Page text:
That's the only "non-volatile" FPGA that Xilinx makes. I write "non-volatile" in commas because it's actually volatile.
    The FPGA fabric is still SRAM - but with a configuration FLASH PROM in the same package. With power-down the SRAM fabric is erased and must be reloaded with each power-up.

    Actel is different -
    With Actel, the FPGA fabric itself is FLASH.


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    Re: Small size FPGAs: Actel or Lattice

    Quote Originally Posted by shaiko View Post
    No,
    Just to note - Actel does make some FPGAs that use "Anti-Fuse" technology. these can be configured only once.
    However, I wasn't talking about them. The "Igloo" and "ProAsic" series are both FLASH technology. They can be reconfigured (with an endurance of ~500 cycles).
    Right, I was referring to Lattice iCE40 devices only being able to be configured once. I'm surprised that the endurance of the flash on the Igloo devices is only 500 cycles though... for a beginner like me that's probably not enough. Can Igloo devices be configured via JTAG directly, without wearing out the FLASH memory? I'm guessing not, if the flash is truly the FPGA "fabric."
    Take a look at the Xilinx SPARTAN 3AN for example.
    That's the only "non-volatile" FPGA that Xilinx makes. I write "non-volatile" in commas because it's actually volatile.
    The FPGA fabric is still SRAM - but with a configuration FLASH PROM in the same package. With power-down the SRAM fabric is erased and must be reloaded with each power-up.

    Actel is different -
    With Actel, the FPGA fabric itself is FLASH.
    I see, so the Igloo parts don't have any "configuration" process on boot up, hence why they are active so fast after POR.
    Last edited by mtwieg; 2nd July 2012 at 15:38.



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    Re: Small size FPGAs: Actel or Lattice

    Quote Originally Posted by mtwieg View Post
    Yes, I had specifically looked at the iCE40 stuff as an option. The devices themselves appear to have the best performance for that size range. Do you know if simulation and in circuit debugging is free from lattice?
    I am not sure about it, you can please go to Lattice site and check.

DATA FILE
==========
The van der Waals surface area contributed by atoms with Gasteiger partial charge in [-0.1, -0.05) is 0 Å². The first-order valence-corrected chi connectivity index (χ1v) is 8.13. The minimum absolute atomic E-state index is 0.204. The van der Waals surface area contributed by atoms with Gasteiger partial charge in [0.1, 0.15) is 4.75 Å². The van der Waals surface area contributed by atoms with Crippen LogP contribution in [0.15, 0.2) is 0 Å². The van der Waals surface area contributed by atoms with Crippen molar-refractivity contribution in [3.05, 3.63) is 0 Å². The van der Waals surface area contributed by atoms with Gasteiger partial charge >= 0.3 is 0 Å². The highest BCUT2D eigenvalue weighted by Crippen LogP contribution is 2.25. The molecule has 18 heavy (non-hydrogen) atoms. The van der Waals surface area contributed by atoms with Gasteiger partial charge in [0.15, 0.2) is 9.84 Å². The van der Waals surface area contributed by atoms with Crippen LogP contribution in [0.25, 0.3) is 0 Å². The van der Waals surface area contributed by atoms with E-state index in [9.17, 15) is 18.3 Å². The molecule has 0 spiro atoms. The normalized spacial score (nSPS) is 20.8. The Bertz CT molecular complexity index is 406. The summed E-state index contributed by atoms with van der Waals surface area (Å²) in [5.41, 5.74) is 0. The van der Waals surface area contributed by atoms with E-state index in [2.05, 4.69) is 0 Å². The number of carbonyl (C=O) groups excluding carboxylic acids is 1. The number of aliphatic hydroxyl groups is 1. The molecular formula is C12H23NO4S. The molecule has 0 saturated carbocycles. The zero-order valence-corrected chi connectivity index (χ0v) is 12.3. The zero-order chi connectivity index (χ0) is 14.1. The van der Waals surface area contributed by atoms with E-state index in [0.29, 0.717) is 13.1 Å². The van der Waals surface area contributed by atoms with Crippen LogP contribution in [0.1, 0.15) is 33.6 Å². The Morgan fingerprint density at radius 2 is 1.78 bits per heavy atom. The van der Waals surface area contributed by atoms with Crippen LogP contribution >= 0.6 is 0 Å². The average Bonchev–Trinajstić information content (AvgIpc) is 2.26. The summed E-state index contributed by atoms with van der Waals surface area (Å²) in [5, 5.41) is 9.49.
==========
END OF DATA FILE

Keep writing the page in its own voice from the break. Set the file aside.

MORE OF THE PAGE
Thanks,
    Fpgadsgnr



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    Re: Small size FPGAs: Actel or Lattice

    Quote Originally Posted by mtwieg View Post
    Yes, I had specifically looked at the iCE40 stuff as an option. The devices themselves appear to have the best performance for that size range. Do you know if simulation and in circuit debugging is free from lattice?


    Hi shaiko, could you eleborate on this point a bit more? Does this mean that lattice devices can only be configured once??

    edit: yes, upon further investigation the internal PROM can only be written once! But you can use the devices with an external flash configuration memory. Even so this is a big hit to Lattice for me, since I'll need that external flash....
    I believe in general SRAM based FPGAs are faster than Flash based ones.
    I've used Lattice/Silicon Blue iCE65-series and I got a reasonably fast SRAM FPGA with a built in Non-volatile OTP memory that sets up the basic and time-critical features, and then I reconfigure it from MCU or just from external flash memory for additional features. Don't know if I'll continue use iCE40 (even though it fits more logic because of the 40 nm process) or switch to Microsemi/Actel IGLOO-series for next generation. A lot depends on high User IO with package at 7x7 size at reasonable pricing level.
    Also, using other vendor FPGA SW dev tools and dev boards helped clear out the bigger issues, before I moved to Lattice iCE65-synthesis and dev board.



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    Re: Small size FPGAs: Actel or Lattice

    I have experience using lattice CPLDs. The support is great.
    Actel support is good, but not as good as lattice.
    Both have low cost eval boards.
    Have a look at this video, you wouldn't think of another fpga vendor
    http://www.youtube.com/watch?v=gM2hnra55Hs



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    Re: Small size FPGAs: Actel or Lattice

    All the lattice FPGAs use Diamond as their IDE, which is very nice. Their new iCE40, however, is manufactured by Silicon Blue, which Lattice recently acquired. They use iCEcube2, which, in my opinion, is not nearly as nice as Diamond. Concerning the devboard (which I have), the iCE40 does have a MCU on it that allows USB programming though, which is a plus. They also provide some source code. I have found that their support for this new chip is not quite as good as some of their other FPGAs. . . Good Luck.